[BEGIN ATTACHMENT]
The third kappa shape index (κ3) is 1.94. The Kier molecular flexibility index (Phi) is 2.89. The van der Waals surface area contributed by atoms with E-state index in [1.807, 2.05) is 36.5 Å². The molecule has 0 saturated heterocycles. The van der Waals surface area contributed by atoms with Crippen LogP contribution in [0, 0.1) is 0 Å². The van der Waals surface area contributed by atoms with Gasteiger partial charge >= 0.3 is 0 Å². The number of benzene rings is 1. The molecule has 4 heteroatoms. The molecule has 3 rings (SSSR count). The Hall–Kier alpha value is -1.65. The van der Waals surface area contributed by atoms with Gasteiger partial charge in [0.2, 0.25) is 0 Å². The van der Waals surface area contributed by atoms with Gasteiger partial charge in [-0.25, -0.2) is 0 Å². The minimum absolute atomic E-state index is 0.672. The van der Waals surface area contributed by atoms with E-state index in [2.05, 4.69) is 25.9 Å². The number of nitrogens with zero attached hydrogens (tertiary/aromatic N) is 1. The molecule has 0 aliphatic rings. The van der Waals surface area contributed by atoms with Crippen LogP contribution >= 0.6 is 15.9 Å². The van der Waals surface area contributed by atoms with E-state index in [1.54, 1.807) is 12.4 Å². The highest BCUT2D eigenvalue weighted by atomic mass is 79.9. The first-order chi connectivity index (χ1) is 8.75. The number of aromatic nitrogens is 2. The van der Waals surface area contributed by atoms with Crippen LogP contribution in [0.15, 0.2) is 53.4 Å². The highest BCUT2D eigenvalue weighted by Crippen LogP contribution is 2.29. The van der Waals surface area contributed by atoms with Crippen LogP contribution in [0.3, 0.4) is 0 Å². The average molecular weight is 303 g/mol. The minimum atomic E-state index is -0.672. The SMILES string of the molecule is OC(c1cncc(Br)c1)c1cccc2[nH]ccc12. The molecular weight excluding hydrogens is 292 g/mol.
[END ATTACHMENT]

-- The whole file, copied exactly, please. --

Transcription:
The third kappa shape index (κ3) is 1.94. The Kier molecular flexibility index (Phi) is 2.89. The van der Waals surface area contributed by atoms with E-state index in [1.807, 2.05) is 36.5 Å². The molecule has 0 saturated heterocycles. The van der Waals surface area contributed by atoms with Crippen LogP contribution in [0, 0.1) is 0 Å². The van der Waals surface area contributed by atoms with Gasteiger partial charge >= 0.3 is 0 Å². The number of benzene rings is 1. The molecule has 4 heteroatoms. The molecule has 3 rings (SSSR count). The Hall–Kier alpha value is -1.65. The van der Waals surface area contributed by atoms with Gasteiger partial charge in [0.2, 0.25) is 0 Å². The van der Waals surface area contributed by atoms with Gasteiger partial charge in [-0.25, -0.2) is 0 Å². The minimum absolute atomic E-state index is 0.672. The van der Waals surface area contributed by atoms with E-state index in [2.05, 4.69) is 25.9 Å². The number of nitrogens with zero attached hydrogens (tertiary/aromatic N) is 1. The molecule has 0 aliphatic rings. The van der Waals surface area contributed by atoms with Crippen LogP contribution >= 0.6 is 15.9 Å². The van der Waals surface area contributed by atoms with E-state index in [1.54, 1.807) is 12.4 Å². The highest BCUT2D eigenvalue weighted by atomic mass is 79.9. The first-order chi connectivity index (χ1) is 8.75. The number of aromatic nitrogens is 2. The van der Waals surface area contributed by atoms with Crippen LogP contribution in [0.15, 0.2) is 53.4 Å². The highest BCUT2D eigenvalue weighted by Crippen LogP contribution is 2.29. The van der Waals surface area contributed by atoms with Crippen LogP contribution in [0.3, 0.4) is 0 Å². The average molecular weight is 303 g/mol. The minimum atomic E-state index is -0.672. The SMILES string of the molecule is OC(c1cncc(Br)c1)c1cccc2[nH]ccc12. The molecular weight excluding hydrogens is 292 g/mol.